31 May 2016

We're late on plain cigarette packs - Turia

10:51 am on 31 May 2016

New Zealand should have had the courage to introduce plain tobacco packaging legislation years ago, says the architect of the law, Dame Tariana Turia.

Cigarette smoking.

Photo: AFP

Plain packaging legislation has been on hold after tobacco companies tried to sue the Australian government, which introduced plain packaging in 2012, But last year, the legal challenge failed.

Prime Minister John Key said yesterday New Zealand was now in a position to proceed with plain packaging.

"The world has moved on, there's been quite a number of countries that have moved towards plain packaging and the advice I've been getting from my officials is that it's now safer to proceed unilaterally."

The current associate health minister Sam Lotu-Iiga is due, shortly, to unveil the new packaging, expected to look very similar to cigarette and tobacco packets in Australia.

Draft regulations will then go out for public consultation before the second reading of the legislation comes back to Parliament.

Former Associate Health Minister Dame Tariana told Nine to Noon today she was disappointed plain packaging laws were not taken up by New Zealand earlier.

"I was very disappointed, I have to say, because I thought we had enough mechanisms in our own country that would have prevented them [the tobacco industry] being successful here, because our health legislation is actually a lot tighter than what Australia's is."

She said the advice she'd had from the health ministry was always to wait and see how successful Australia's court case was.

"I was pretty junior in the scheme of things, I was the associate minister and so [it was] very difficult to actually win the argument of how important it was to do it now."

Epsom electorate MP David Seymour

David Seymour Photo: RNZ / Alexander Robertson

But ACT leader David Seymour told Morning Report that taking the marketing off cigarette packs would "to some extent reduce smoking" but people should have the freedom to choose what products they wanted to buy.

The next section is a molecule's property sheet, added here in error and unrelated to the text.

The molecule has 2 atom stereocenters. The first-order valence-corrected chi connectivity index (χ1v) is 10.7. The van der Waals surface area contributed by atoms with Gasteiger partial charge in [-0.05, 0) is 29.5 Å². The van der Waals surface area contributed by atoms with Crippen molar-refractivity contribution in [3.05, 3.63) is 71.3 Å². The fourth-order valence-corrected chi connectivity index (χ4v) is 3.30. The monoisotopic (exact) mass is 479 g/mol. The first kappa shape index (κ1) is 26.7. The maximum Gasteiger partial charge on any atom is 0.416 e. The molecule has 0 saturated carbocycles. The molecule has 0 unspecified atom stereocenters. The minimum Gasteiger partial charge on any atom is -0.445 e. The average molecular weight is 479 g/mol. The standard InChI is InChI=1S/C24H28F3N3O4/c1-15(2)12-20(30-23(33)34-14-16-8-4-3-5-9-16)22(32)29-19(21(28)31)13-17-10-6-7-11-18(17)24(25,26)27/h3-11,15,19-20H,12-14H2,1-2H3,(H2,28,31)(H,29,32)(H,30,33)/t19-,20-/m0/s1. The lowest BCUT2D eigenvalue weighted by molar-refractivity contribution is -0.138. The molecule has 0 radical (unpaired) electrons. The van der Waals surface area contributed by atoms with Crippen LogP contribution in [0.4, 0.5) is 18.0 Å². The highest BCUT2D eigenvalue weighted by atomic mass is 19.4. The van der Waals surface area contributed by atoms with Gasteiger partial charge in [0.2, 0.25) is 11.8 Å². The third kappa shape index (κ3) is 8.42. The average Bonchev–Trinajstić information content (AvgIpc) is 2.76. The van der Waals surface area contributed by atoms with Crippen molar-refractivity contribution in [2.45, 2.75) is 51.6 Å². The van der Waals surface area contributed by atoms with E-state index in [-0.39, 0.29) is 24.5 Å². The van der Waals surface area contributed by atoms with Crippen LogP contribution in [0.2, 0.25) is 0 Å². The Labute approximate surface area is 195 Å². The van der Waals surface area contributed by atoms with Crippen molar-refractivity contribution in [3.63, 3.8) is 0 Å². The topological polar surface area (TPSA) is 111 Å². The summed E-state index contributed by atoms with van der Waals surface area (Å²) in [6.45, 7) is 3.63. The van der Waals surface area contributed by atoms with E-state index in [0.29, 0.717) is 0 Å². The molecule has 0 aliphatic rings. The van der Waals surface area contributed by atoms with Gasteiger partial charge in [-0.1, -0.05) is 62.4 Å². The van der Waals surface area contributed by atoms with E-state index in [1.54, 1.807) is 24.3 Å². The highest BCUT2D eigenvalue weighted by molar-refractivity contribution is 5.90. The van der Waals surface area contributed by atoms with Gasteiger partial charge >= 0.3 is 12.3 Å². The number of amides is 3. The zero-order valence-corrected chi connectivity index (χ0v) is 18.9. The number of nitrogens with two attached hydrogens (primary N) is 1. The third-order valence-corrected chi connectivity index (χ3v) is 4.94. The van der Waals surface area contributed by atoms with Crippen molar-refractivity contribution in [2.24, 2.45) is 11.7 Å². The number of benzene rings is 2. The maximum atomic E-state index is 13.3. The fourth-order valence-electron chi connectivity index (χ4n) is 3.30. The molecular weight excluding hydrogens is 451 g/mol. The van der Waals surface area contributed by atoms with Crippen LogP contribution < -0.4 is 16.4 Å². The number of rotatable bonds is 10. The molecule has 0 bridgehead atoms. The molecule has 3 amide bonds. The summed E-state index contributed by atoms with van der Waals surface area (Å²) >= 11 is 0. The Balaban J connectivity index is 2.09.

"I just question whether we want to live in a country where a legitimate business gets its branding confiscated.

"The government can take away people's choices but ultimately it also erodes our responsibility and I'm not sure in the long term that makes for a more resilient society."

However, Dame Tariana said it was her understanding there was evidence that plain packaging laws were effective, and although people did have choice, it was related to a very addictive substance.

"And if you could have seen the way in which tobacco companies fought to stop plain packaging, you would understand that they see the whole branding as their intellectual property - they believe that it is their branding that sells their product."

She said she would not apologise to anyone over increased taxes on tobacco.

"I've had people come up to me on the street saying they've given up smoking because they can't afford it anymore. But today they're saying they're thankful. They're thankful because they're healthier, they feel better and they've got more money to be able to do the things for their family that they need to do.

Accusations that such a tax was racist were misguided, she said.

"I think we need to understand racism and its impact generally before we start saying stopping people from smoking is racist."

"It is the addiction that keeps them in there, it's not the poverty."

An international trade expert said the risk of legal action was not over.

Bill Reinsch, former president of America's National Foreign Trade Council, said New Zealand should have waited until the World Trade Organisation ruled on another legal challenge to Australia's plain packaging laws.

"If Australia loses, every other country that has done the same thing will be subject to being sued," he told Morning Report.

Mr Seymour said e-cigarettes were a safer product than tobacco cigarettes and should be legal.

"I don't think it's responsible for the New Zealand government to make a billion and a half bucks a year in tax revenue out of a product that kills people while using the force of law to restrict their access to a much safer substitute that would almost certainly allow some people to get off tobacco cigarettes."

Dame Tariana said she never considered that e-cigarettes should be part of the equation.

"My view is that we either believe that the substance is not good for us, it's not good for people so why would we then just switch to something else that is nicotine-based and still has people basically going through the same thing of, you know - putting something into their mouths, smoking."

She also said it was no excuse to say cigarettes were being singled out.

"Alcohol harm, driving fast, all of these things have resulted in death - people can take those causes up, I chose to take up [the cause against] smoking."